Labor market conditions for women in Czechia are among the worst in Europe

A worker adjusts brocade at the Veba textile factory in Broumov, Czech Republic, Tuesday, Sept. 25, 2012. When the managers of a textile factory in northern Czech Republic declared they would focus sales on Africa, their bankers, insurers and suppliers shook their heads in disbelief. A decade later, the decision is paying off. While the textile industry in Europe is under pressure from low-cost competition in Asia, the Czech company Veba is working around the clock to meet demand for the high-quality brocade it ships to Muslims and elites in western Africa. The textiles are of a better quality than those shipped in from China and have become a favorite among Africa’s Mecca-bound pilgrims. (AP Photo/Petr David Josek)
By Karolina Klaskova
3 Min Read

Bulgaria offers the best conditions for women on the labor market, while the Czech Republic is among the worst, with France, Spain, and Germany in the middle of the ranking of 30 European countries, according to a study commissioned by the British marketing agency Reboot. The study chose the number of women in management positions, salary conditions, and the form of maternity leave as evaluation criteria.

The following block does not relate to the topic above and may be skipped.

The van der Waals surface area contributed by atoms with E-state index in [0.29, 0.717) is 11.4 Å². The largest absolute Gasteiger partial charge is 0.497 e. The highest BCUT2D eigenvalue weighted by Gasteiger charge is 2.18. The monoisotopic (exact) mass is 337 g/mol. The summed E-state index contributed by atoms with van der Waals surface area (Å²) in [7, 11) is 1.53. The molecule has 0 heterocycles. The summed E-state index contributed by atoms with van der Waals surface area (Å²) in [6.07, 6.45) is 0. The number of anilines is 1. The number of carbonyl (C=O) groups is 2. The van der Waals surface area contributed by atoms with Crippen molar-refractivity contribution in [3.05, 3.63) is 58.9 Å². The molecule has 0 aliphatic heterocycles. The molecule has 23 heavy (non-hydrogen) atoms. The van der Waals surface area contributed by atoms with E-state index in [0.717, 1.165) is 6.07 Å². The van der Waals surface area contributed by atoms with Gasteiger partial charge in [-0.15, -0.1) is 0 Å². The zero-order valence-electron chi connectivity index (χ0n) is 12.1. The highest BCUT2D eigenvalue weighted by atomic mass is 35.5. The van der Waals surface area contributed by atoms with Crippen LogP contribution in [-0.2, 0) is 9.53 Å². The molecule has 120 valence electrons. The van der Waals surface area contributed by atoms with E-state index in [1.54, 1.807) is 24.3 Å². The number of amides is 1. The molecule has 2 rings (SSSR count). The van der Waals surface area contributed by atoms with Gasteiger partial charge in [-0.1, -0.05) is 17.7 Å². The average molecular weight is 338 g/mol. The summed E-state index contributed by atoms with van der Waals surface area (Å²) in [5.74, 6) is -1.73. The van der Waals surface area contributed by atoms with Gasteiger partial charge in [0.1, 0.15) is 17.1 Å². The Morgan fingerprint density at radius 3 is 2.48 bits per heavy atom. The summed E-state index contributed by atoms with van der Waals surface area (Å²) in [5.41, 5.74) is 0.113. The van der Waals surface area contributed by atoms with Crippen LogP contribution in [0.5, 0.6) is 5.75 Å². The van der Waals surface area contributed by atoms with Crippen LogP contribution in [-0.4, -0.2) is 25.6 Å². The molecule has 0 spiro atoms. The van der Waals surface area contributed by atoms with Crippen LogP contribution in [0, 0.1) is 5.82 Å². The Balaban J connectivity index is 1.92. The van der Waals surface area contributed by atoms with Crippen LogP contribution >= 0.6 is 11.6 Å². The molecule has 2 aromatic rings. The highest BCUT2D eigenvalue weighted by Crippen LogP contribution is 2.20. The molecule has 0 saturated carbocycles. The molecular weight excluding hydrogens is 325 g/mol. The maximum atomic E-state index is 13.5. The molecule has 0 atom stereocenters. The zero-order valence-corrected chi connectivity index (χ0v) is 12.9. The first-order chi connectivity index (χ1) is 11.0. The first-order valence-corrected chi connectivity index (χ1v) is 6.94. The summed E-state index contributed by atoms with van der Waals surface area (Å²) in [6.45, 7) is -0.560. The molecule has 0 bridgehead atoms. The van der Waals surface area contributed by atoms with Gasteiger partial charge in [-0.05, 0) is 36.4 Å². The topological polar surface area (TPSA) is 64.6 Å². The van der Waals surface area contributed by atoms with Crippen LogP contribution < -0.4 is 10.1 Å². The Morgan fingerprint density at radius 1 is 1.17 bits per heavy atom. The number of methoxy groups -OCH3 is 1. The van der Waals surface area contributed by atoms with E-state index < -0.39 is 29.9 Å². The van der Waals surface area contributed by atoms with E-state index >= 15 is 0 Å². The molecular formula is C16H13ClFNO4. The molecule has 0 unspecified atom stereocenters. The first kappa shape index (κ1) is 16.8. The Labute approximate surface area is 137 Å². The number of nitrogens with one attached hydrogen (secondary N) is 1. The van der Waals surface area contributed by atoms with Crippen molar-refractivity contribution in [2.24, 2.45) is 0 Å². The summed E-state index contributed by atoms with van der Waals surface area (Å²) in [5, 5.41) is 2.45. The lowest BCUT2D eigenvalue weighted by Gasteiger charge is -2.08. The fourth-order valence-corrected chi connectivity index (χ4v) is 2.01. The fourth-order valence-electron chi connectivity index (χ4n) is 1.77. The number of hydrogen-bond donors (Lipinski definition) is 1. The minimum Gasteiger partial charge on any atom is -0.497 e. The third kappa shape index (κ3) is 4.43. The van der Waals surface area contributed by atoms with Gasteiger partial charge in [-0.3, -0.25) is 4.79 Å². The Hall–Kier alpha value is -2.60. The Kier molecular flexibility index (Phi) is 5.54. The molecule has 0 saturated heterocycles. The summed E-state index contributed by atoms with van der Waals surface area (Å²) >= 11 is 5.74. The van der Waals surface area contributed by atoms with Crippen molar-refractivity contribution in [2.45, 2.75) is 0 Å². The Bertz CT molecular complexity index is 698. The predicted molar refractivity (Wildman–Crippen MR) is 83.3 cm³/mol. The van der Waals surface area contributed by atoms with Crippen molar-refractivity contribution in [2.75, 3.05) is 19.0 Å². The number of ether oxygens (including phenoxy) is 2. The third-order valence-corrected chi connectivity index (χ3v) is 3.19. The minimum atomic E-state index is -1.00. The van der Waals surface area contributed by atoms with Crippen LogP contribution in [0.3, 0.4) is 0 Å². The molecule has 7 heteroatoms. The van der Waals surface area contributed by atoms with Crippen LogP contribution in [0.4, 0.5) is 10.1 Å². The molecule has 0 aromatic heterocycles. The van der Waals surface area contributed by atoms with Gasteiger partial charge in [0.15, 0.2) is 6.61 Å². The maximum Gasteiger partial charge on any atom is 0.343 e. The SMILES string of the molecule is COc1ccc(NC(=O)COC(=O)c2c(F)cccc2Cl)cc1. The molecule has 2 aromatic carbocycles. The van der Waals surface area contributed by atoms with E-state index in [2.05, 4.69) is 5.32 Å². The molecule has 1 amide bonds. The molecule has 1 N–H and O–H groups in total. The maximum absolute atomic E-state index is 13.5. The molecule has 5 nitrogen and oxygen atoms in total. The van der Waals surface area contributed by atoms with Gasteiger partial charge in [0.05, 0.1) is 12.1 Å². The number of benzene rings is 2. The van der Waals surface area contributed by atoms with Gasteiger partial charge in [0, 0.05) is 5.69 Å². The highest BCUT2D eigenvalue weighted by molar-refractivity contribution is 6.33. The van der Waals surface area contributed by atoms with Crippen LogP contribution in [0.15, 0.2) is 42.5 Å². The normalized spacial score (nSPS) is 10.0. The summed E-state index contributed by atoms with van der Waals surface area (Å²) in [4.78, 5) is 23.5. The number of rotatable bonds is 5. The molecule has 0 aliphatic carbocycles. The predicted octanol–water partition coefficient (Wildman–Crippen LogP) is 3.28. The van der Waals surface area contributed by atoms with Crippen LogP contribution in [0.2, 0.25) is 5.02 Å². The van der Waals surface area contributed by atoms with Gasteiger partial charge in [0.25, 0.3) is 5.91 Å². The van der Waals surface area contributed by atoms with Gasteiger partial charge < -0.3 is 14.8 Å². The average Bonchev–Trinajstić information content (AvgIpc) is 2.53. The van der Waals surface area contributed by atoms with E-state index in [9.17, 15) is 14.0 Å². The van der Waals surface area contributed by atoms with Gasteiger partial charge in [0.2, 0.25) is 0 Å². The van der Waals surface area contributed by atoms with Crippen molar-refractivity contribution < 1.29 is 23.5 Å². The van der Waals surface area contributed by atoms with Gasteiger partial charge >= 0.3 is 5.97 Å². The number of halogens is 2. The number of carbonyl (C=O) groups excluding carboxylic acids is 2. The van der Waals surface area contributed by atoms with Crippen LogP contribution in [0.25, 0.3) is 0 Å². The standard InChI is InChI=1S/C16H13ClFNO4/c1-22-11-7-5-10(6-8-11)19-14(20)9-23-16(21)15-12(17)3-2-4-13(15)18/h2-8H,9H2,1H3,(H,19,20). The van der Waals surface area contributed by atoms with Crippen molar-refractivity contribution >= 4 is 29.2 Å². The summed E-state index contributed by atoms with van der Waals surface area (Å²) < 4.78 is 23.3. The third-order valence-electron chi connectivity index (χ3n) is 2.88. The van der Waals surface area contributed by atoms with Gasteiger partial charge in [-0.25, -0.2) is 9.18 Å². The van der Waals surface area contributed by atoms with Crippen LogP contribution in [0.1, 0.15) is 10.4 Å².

“Overall results suggest that Europe has made some progress on gender equality in the workplace. Balkan countries such as Bulgaria and Croatia have ranked high, indicating improvements. However, disappointment in the form of poor placement in Western European countries such as Germany and Denmark shows that progress towards gender equality in Europe is still slow,” said Reboot chief Naomi Aharony.

The agency assessed three areas based on data from the European Institute for Gender Equality (EIGE), the World Economic Forum (WEF), and information from the World Population Review server. In each area, the country could score a maximum of 100 points. At the top, Bulgaria scored 236.6 points, boosted in particular by the maximum gain of 100 points under the conditions of maternity leave, which lasts at least 410 days in Bulgaria, which is the longest maternity leave in the world and provides an income of 90 percent of the original salary.

Czechia was overtaken by 21 states in the evaluation, as it scored only 110 points out of 300, while in the field of equal opportunities it gained only ten points. “In terms of women in leadership positions and economic opportunities, the Czech Republic has let its women down. The country has only 11.15 percent of women in management positions, and in terms of women’s opportunities compared to men, the Czech Republic is among the five lowest,” the report states.

However, many Western European countries, including Belgium, Germany, and Austria were found in the unflattering bottom ten. Slovakia finished in fourth place, together with Norway.

Title image: A worker adjusts brocade at the Veba textile factory in Broumov, Czech Republic, Tuesday, Sept. 25, 2012.

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